PRESS STATEMENT BY PATRICIA PILLAY
CEO OF THE BEER ASSOCIATION OF SOUTH AFRICA
15 August 2020
BEER ASSOCIATION RELIEVED TO BE TRADING AGAIN
The Beer Association of South Africa (BASA) welcomes the re-opening of the sale of alcohol under Alert level 2 of the lockdown especially for restaurants, bars and taverns. We can assure customers that we are ready to serve them under the strictest safety conditions, taking into account social distancing and health protocols.
We also welcome government’s consideration that protecting livelihoods is equally important as saving lives.
Many businesses in the beer industry have still not recovered from the first nine-week ban in place from 27 March to 31 May, including 8 000 licensed taverns and 30% of craft breweries that were bankrupted. The second ban, that came into effect on 13 July, forced an additional 15 % craft breweries and thousands more taverns to shut down permanently. This is a tragedy of epic proportions, especially since 54% taverns are owned by women supporting their families.
In addition to jobs losses, the bans forced South African Breweries to cancel R2.5 billion in capital and infrastructure upgrades this financial year; it is currently reviewing a R2.1 billion planned spend for 2021. Heineken South Africa has also halted plans for a R6 billion brewery expansion in KwaZulu Natal, which would have created 400 new jobs.
It is therefore critical that we do not ever have a repeat of the situation we had on 12 July 2020, where an immediate ban on the legal trade in alcohol was announced – without the industry being given any prior warning or opportunity to engage. This posed major logistical and operational challenges for beer manufacturers, distributors and retailers. The sudden announcement also placed a huge financial strain on businesses who had bought stock, which they were prevented from selling, which had to be subsequently discarded due to being expired.
We appreciate however the challenges government is facing when it comes to fighting the Covid-19 pandemic. As responsible South Africans, we will continue to work with government to identify hospitals in need of support during the pandemic and will provide personal protective and other related equipment.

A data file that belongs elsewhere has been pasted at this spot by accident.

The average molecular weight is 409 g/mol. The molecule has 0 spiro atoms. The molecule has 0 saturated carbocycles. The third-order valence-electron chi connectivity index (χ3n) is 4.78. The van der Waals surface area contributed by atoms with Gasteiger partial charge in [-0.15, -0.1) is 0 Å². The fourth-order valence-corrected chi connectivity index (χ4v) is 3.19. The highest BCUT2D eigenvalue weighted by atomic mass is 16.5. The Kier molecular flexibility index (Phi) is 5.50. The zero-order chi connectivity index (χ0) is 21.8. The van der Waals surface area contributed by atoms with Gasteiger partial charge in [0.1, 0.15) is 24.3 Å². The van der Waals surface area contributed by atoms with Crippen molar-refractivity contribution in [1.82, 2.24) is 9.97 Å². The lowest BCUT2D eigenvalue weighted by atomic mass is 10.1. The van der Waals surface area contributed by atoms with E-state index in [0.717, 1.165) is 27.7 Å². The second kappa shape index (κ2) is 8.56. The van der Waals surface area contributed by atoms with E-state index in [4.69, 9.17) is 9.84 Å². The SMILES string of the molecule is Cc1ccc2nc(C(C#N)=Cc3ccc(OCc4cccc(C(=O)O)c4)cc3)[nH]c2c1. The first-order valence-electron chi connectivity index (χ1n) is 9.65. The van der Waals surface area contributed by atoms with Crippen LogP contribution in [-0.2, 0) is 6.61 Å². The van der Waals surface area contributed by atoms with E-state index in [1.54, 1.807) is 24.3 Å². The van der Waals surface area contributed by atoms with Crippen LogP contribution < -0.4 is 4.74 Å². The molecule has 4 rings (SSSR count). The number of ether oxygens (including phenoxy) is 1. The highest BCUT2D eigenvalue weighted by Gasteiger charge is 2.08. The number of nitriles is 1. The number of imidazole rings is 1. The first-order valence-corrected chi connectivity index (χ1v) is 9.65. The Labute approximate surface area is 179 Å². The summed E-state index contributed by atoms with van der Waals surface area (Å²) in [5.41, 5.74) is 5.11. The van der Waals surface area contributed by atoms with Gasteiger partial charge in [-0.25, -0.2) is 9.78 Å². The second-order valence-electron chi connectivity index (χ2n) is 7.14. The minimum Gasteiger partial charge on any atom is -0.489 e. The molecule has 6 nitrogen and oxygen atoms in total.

The beer industry, along with the broader alcohol sector, also recognises that we have a responsibility to help fight alcohol abuse in communities. At the National Economic Development and Labour Council (Nedlac), we are working with government, labour and community on a social compact to address the underlying societal issues linked to alcohol abuse, and how South Africans’ views and behaviour around alcohol consumption and abuse can be changed for the better. We are also committed to partnering with government to implement its Gender Based Violence Masterplan. Furthermore, we support government’s zero tolerance for drinking and driving campaign, as well as amendments to the legal blood-alcohol limit for drivers.
We can, and we must, fight against alcohol abuse and its underlying causes. But we must also recognise that alcohol consumption and abuse does not stop just because the trade of alcohol is banned or restricted. The illicit black market has flourished over the past few months with people having continued to find ways to consume and abuse alcohol, often more recklessly and dangerously than before.
We trust that the Nedlac process and our broader engagements will ensure that government and the alcohol industry moves forward together as partners. We are determined to play our part in cooperatively dealing with issues as they may arise rather than having another ban summarily imposed. Together, we can devise sustainable solutions that encourage citizens to responsibly exercise their choices, that prioritise lives during the Covid-19 pandemic and that safeguard livelihoods across the value chain.